The company had disclosed earlier that the Chandlers opposed the buyback but didn't detail their reasons. In a letter to the company's board of directors included in a regulatory filing Wednesday, the Chandlers called the process by which the board considered the buyback "fundamentally flawed" and "a purely financial device that fails altogether to address the real business issues facing Tribune."
In their letter, the Chandlers said Tribune must find a way to separate its broadcasting holdings from its newspaper business, saying that the company's strategy of owning broadcasting and newspaper properties in the same cities has failed to deliver growth.
They also noted that an anticipated change in regulations that would have made the cross-ownership of television and newspaper properties in the same cities permanently legal has not occurred.
the article was also echoed in bloomberg, with ariel capital weighing in.
The publisher of the Los Angeles Times and the Chicago Tribune should sell units or put the whole company up for sale, some of the company's largest shareholders said. They cited a 10 percent drop in the stock in the past year and management's failure to maximize profits of TV stations and the Chicago Cubs baseball franchise.
``Something will be done,'' said John Miller, a money manager at Ariel Capital Management, which owns 10.3 million shares, or 3.4 percent, of Tribune. ``You have to take a more aggressive strategy. The true value of the company isn't being reflected in the share price.''
Ariel wants Tribune, the second-largest U.S. newspaper publisher, to dispose of the broadcast unit and become a pure newspaper company, Miller said. The newspaper company then may be sold, echoing McClatchy Co.'s $4.5 billion purchase of Knight- Ridder Inc., the No. 4 U.S. newspaper publisher.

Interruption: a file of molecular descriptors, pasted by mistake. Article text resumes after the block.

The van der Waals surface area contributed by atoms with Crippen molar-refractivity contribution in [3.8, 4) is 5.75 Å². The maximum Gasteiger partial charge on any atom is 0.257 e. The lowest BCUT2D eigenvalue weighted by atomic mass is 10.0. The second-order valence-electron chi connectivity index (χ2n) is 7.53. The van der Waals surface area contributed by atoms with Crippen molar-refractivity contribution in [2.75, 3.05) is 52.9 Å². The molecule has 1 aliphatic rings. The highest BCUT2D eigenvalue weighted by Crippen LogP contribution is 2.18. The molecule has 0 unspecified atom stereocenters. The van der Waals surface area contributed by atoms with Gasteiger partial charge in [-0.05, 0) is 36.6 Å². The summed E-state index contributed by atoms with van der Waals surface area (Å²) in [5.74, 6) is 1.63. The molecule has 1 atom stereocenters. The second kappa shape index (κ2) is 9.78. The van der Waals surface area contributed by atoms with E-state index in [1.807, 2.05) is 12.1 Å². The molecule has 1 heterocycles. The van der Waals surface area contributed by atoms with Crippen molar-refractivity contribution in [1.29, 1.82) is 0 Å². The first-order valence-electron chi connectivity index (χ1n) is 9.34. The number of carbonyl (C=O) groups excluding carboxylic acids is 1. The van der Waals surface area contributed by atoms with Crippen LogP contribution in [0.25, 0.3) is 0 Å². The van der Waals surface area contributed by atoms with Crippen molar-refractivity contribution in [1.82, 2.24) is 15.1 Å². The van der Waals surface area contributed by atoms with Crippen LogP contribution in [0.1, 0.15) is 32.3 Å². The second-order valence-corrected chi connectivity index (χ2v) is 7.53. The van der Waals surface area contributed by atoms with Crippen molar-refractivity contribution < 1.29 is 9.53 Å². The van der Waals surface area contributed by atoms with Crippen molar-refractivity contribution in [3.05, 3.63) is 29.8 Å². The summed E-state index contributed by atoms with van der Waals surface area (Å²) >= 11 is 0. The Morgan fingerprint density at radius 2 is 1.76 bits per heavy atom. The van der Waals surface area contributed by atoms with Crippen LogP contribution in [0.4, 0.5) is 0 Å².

``There's a broad recognition this is a powerful set of assets,'' said Lawrence Haverty, who helps manage $28 billion, including about 4.9 million Tribune shares, at Rye, New York- based Gamco Investors Inc. ``The old-line media companies are realizing they've got assets that if managed correctly can benefit them mightily.''
``The best outcome is that the Chandlers continue to push for more value,'' T. Rowe's Cheseby said. ``Management has been undertaking some changes, but the Chandlers going public proves that what the best changes are is still a point of negotiation among the board.''
how the cubs fall out of this scenario, as this page has said, is not clear -- but note particularly the line of criticism regarding "management's failure to maximize profits of TV stations and the Chicago Cubs baseball franchise." the team is clearly on the radar here, but as a disappointing asset -- this should be news to those many who think of the cubs as one of tribco's most invaluable properties, one which the company would never divest itself of.
of course, there is the flip side to that coin, which is that tribco's owners think more blood should be squeezed from the rock -- almost certainly, given the rather limited growth characteristics of a sports franchise, meaning that salary and compensation should be cut.
there is no avoiding change, regardless of how much some would like to stick their heads in the sand and pretend the status quo could always be. tribune company is in severe trouble, and the cubs will be affected by it in one of two probable ways: the team payroll will contract in the immediate future -- likely beginning with greg maddux, kerry wood and aramis ramirez -- or the team will be sold to a different owner.
those are the options. that is the choice.
as a result, this page wholeheartedly continues to endorse any direction in which the cubs may move away from tribco. a quarter century of extortive management has not only been more than enough; the prospect of the team being tied to the fiscal rack to finance the mismanagement of the fitzsimons gang is what it has to look forward to. whatever the risks and hazards of ownership change, from a fan's perspective there is now no reason whatsoever not to endure them. break up the tribune company -- and pray that the cubs are spun off for cash.
UPDATE: more from chuck, whose coverage has been spotless.
UPDATE: bloomberg reports that moody's today cut tribune company bonds to junk status -- meaning that a great many institutional holders of tribune debt will now, because of bylaws forbidding them from owning anything but investment-grade debt instruments, be forced to liquidate those bonds onto the market. tribco's financing costs for its stock-buyback scheme just went even higher. (hat tip to commenter blueisthecolor.)